We turn the corner onto San Julian Street, one of skid row's many outdoor drug parlors. At a drop-in center, he finds a shriveled 51-year-old man named Anton "Tony" Montgomery, who appears to be at death's door. He's got AIDS. He can't breathe.
"His T-cells are gone," Mack says, telling Montgomery he's got to take care of himself.
A 23-year-old woman recognizes Mack and rushes toward him, eager to answer his HIV-risk questionnaire. Yes, Nicole says, she's had sex recently, and suicidal tendencies and thoughts, and she smoked crack last night.
Mack asks how much.
"Too much and not enough," she says, drifting into incoherent scats before fluttering away like a frightened butterfly.
Back on the street, a barefoot woman rolls around on the pavement, wrestling demons in a death match. She sits up in mortal agony, her body caked with filth, her breasts exposed.
"It's poison," Mack says of the crack that devours these people. "It's not no cocaine the way it used to be." The way it was when he was hooked. You used to get it in powder form and rock it with baking soda, he says. It wasn't this pre-rocked stuff that's out here now. Who knows where it's from or what it's got in it?
"I smoked cocaine from 1979 to 2000," Mack tells me on 7th Street, and I understand his true value to this mission.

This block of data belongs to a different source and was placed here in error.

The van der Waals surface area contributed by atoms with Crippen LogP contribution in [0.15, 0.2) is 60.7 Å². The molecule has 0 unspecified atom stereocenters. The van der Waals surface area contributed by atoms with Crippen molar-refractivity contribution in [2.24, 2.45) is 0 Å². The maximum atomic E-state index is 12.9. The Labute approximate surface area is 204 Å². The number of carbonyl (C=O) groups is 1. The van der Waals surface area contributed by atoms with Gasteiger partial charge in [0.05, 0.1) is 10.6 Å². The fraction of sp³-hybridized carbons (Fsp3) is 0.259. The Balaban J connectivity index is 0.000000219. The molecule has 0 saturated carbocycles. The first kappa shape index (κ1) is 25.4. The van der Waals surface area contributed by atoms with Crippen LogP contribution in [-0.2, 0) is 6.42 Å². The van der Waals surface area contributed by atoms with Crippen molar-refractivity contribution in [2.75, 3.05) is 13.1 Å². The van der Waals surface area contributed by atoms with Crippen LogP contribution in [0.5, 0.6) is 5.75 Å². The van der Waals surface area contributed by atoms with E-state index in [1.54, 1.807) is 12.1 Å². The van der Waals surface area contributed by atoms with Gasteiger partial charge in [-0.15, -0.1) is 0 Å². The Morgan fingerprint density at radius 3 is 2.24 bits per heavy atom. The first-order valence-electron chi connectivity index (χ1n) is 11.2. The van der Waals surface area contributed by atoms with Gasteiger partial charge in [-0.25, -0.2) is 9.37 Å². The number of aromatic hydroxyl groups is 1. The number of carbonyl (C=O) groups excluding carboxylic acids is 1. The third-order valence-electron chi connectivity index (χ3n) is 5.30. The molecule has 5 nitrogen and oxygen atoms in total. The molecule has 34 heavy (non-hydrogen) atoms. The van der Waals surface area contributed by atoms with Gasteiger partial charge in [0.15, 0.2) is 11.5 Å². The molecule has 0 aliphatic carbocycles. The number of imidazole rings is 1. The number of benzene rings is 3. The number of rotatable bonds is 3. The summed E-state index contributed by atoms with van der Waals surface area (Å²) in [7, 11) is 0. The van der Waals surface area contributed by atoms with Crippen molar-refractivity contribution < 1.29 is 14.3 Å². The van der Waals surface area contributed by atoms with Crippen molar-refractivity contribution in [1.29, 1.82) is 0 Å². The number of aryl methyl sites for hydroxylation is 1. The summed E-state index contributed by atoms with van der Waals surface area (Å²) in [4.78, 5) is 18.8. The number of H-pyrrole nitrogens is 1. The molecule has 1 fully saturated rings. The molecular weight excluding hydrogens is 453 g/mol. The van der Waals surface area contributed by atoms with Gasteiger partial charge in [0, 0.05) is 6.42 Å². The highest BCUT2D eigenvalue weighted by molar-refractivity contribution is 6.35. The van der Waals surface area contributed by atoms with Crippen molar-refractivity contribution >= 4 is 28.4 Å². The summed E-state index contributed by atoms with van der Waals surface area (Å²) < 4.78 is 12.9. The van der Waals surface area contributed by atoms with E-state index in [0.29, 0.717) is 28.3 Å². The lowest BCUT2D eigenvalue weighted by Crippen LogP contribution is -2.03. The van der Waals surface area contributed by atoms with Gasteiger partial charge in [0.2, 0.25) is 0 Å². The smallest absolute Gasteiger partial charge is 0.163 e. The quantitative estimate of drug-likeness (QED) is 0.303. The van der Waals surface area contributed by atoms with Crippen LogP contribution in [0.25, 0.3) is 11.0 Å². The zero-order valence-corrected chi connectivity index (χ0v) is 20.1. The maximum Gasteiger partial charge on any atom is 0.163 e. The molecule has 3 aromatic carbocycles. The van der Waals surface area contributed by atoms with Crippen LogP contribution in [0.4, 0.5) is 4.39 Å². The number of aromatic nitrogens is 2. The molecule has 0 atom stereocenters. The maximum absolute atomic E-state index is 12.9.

People here don't see just Christopher Mack the outreach worker. He's Christopher Mack the former addict who picked himself up and made it. For everyone out here, he's the hope.
"They had me dead to rights," Mack says of the event that turned him around. He was caught in Inglewood, picked up with cocaine on him. It was a second offense, and he was looking at five years in jail when he had a spiritual reckoning.
He heard a voice: "Someone told me, 'You won't see one day in prison.' I been clean and sober ever since."
It's just people out here, he says, wiping away tears. People who got hooked the way he did.
We make a turn and come upon the place where he last saw his brother, an addict, not too many months ago.
"He had just taken a blast. I hugged him and he called me his angel. He died in MacArthur Park three weeks later."
We walk another block and duck into an Alcoholics Anonymous meeting, 40 people gathered around a table and ready to go cold turkey. Mack introduces a recovering friend who's now helping others out of addiction.
"He's a part of my hope," Mack says.
"How are you?" a woman asks, walking past him.
"Blessed," Mack says. "And you?"